I can't vie with Saranna, but since this thread has offered me a lot of good reading, I'll try my hand at another review. Or, in truth, because I miss halfir, I find myself drawn to his fora and to the threads he started.
Among many books I have read recently, The Chronicles of Chrestomanci series, by Diana Wynne Jones have left a lasting impression on me. On first glance, it looks rather simple: a world where magic is a common talent, so you have mages, warlocks, witches, shamans – you name it, with enchanters being the most powerful. Chrestomanci is the most powerful enchanter, whose task it is to make sure that the magic-users don't abuse magic, and that those who do not have magic can live peacefully without being harassed by the magic-users. There's also the fact that there are in fact many worlds, and Chrestomanci's responsible for them all. Big responsibility, only Chrestomanci is never the main character. Always, the main protagonist is a kid, or a teen. Chrestomanci might be a major actor, or he might only have a short appearance, but you never see the world through his eyes. That is, the Chrestomanci of one book might be the main character of another, only he'd be a child there, just learning, preparing for the role.
It looks like a children book: lovely magical setting, child protagonists, U rating. Bookstores even sell it as a children book. Well, let me tell you: it's not. Charmed Life offers the scariest, most cruel, most evil antagonist I've ever read of. And I've read Song of Ice and Fire. Witch Week is dark, and gives you a sense of what it's like to be hunted. In The Lives of Christopher Chant, a child is used in a disgusting way – you'd need to be an adult to be horrified and angered by it. I'm not saying “don't let your children read this”. Tolkien said you shouldn't write down to children, so those books are adequate. They don't have adult themes, or gore, or anything like that. What I am saying is – read it yourself. Those are books for an adult to enjoy. As long as you haven't killed your inner child, that is.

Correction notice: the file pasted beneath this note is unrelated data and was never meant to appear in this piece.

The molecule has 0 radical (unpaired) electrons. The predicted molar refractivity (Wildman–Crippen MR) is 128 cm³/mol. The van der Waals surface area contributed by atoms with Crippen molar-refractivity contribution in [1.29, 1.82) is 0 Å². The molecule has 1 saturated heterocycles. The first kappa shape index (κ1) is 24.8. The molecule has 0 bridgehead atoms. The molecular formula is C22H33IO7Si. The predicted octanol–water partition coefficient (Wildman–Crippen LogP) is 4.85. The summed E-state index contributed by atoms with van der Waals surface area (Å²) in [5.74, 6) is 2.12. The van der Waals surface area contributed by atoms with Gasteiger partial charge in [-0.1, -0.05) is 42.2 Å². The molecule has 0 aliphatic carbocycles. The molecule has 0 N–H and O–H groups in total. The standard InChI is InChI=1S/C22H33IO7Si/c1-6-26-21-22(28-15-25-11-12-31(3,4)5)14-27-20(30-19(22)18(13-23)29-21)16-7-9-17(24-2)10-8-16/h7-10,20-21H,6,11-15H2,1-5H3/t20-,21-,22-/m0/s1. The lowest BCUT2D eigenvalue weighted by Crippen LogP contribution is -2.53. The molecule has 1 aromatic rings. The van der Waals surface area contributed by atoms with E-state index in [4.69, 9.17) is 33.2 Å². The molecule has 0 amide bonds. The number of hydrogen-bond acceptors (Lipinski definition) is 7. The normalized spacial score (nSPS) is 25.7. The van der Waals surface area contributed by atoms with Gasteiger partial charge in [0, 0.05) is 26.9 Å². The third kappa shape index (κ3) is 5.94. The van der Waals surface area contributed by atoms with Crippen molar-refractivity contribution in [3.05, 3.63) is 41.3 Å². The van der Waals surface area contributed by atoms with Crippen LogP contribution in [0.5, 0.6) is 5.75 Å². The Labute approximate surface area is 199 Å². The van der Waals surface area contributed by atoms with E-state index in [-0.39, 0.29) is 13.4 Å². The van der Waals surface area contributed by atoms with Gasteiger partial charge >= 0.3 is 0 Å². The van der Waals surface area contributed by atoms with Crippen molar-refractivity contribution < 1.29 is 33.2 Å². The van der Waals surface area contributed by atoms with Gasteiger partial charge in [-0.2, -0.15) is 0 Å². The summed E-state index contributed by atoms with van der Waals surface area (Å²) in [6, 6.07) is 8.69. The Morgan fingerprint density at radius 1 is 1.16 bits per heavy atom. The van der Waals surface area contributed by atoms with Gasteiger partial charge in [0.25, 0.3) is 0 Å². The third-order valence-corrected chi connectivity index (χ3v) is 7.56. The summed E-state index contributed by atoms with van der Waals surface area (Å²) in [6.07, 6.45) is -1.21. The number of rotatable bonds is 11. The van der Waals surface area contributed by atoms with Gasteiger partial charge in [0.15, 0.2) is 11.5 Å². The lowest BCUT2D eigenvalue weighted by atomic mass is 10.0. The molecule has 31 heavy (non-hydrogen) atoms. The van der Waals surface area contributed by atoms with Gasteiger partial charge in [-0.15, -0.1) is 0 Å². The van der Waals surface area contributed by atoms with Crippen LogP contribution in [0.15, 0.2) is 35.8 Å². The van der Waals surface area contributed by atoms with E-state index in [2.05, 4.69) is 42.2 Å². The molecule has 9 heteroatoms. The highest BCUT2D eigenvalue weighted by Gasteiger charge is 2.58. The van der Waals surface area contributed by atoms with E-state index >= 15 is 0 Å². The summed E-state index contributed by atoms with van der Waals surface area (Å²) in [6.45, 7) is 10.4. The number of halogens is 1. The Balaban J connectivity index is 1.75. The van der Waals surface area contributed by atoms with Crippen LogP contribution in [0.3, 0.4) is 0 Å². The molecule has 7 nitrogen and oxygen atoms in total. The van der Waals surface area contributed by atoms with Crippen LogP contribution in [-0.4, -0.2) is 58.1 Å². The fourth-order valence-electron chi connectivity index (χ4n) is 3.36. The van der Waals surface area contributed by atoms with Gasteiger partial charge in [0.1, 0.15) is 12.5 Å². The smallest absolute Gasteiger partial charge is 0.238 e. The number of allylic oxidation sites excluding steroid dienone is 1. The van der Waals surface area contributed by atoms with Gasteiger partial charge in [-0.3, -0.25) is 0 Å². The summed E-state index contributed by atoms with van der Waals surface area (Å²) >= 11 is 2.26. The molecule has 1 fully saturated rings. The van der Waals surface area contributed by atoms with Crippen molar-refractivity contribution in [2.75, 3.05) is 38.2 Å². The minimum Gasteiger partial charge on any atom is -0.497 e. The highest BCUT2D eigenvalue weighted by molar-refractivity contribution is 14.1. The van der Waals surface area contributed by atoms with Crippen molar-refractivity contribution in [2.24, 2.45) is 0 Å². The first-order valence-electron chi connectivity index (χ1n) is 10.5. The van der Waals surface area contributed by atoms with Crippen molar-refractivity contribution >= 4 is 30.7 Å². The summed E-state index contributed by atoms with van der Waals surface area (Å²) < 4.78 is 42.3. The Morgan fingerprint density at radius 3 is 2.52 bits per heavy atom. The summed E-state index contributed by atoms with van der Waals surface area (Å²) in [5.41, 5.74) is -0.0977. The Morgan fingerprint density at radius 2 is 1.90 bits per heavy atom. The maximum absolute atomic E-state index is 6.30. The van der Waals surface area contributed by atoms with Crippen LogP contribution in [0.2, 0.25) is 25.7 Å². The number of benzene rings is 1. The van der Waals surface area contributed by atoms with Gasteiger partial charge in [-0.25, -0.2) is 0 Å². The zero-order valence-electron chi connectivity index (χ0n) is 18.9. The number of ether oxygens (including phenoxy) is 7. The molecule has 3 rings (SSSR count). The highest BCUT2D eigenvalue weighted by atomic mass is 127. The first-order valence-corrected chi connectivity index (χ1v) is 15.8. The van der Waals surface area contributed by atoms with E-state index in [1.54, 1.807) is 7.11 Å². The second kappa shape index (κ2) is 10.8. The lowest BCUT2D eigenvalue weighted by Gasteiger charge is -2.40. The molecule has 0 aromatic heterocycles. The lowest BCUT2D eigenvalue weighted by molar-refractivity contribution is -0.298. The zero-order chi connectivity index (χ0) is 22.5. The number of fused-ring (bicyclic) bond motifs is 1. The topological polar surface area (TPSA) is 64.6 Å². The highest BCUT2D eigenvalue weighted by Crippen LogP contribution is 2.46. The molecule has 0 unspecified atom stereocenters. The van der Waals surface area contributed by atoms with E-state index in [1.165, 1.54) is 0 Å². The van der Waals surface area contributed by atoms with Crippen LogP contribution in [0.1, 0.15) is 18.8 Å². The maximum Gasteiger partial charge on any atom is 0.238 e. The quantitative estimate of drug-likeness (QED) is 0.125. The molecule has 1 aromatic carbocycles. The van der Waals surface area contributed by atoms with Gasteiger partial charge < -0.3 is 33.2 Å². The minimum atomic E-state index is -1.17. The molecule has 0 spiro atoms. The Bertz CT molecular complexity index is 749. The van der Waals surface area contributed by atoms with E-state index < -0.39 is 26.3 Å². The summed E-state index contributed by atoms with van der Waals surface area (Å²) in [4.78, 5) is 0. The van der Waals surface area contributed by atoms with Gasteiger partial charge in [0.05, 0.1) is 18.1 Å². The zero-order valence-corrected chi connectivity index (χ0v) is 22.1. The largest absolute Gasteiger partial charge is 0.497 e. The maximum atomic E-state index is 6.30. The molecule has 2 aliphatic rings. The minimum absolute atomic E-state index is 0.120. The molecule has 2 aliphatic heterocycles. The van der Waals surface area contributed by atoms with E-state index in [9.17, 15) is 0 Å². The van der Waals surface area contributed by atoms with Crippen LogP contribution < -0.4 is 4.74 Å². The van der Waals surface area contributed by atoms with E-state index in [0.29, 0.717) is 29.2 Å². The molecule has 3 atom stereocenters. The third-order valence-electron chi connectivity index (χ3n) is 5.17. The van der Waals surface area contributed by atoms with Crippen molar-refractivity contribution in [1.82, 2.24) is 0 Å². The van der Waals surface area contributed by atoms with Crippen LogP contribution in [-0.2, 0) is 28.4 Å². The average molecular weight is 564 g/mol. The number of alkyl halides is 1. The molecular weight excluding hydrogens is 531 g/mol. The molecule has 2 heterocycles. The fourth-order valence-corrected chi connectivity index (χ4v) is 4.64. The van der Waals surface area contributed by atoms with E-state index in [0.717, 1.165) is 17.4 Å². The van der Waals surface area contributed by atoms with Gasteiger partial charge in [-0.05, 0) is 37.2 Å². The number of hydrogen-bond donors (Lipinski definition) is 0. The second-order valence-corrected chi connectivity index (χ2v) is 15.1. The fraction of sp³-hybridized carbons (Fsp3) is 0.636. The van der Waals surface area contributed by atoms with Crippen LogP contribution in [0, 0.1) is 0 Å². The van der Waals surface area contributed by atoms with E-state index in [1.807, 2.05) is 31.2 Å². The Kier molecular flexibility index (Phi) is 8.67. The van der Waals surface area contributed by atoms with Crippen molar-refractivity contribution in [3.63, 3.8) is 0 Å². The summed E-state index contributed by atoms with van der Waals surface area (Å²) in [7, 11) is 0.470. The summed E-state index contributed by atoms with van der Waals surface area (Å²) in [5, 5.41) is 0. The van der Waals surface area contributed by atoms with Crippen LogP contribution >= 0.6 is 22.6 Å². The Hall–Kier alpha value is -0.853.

One of the things I like about Diana Wynne Jones's writing is the realness of her characters. Her children act and think like children, not like small ignorant adults. They have fun, they play silly pranks, they don't always think things through. Sometimes they are shy, sometimes they aren't rational, sometimes they misbehave. You know – real children. And because of this, much of the books is filled with childish fun. There is humour – kind, simple and funny. And sometimes there is sheer terror, honest anger, and mounting frustration, because those are children. This is no Dickens, who forces children to grow up before their time. Here you have children as children should be – should have a right to be. Another thing I admire is the somewhat Mollierian quality of Diana Wynne Jones's books. You don't get a fairy-tale, sugar-sweet happy end. But here, I'll say no more, for fear of spoilers. The rest: go read it. The books are:
Lives of Christopher Chant
Magician of Carpona
Charmed Life should definitely be read first, followed by The Lives of Christopher Chant and then Conrad's Fate.Witch Week can be read either before or after The Lives of Christopher Chant and then Conrad's Fate.The Magician of Carpona I'd keep for after the other four, but that's not strictly necessary – it's only a few very small details that you might miss otherwise. And The Pinhoe Egg should definitely be kept for last. Not only is it the latest plot-wise, and the latest written, but The Magician of Carpona is a bit of a disappointment, at least it was for me, so you'd want to keep a good book for the end. Last of all, Mixed Magics is a collection of four short stories, all within the Chrestomanci universe. I'm afraid I couldn't get my hands on the book (yet), so there isn't anything I can tell you about it.
A note of warning: there's a three-volume set of the series, published by EOS. Don't buy it. Or anything else by Diana Wynne Jones that they print. They Americanise the text - change grey to gray, and stuff like that. Diana Wynne Jones was a British writer. She wrote British English.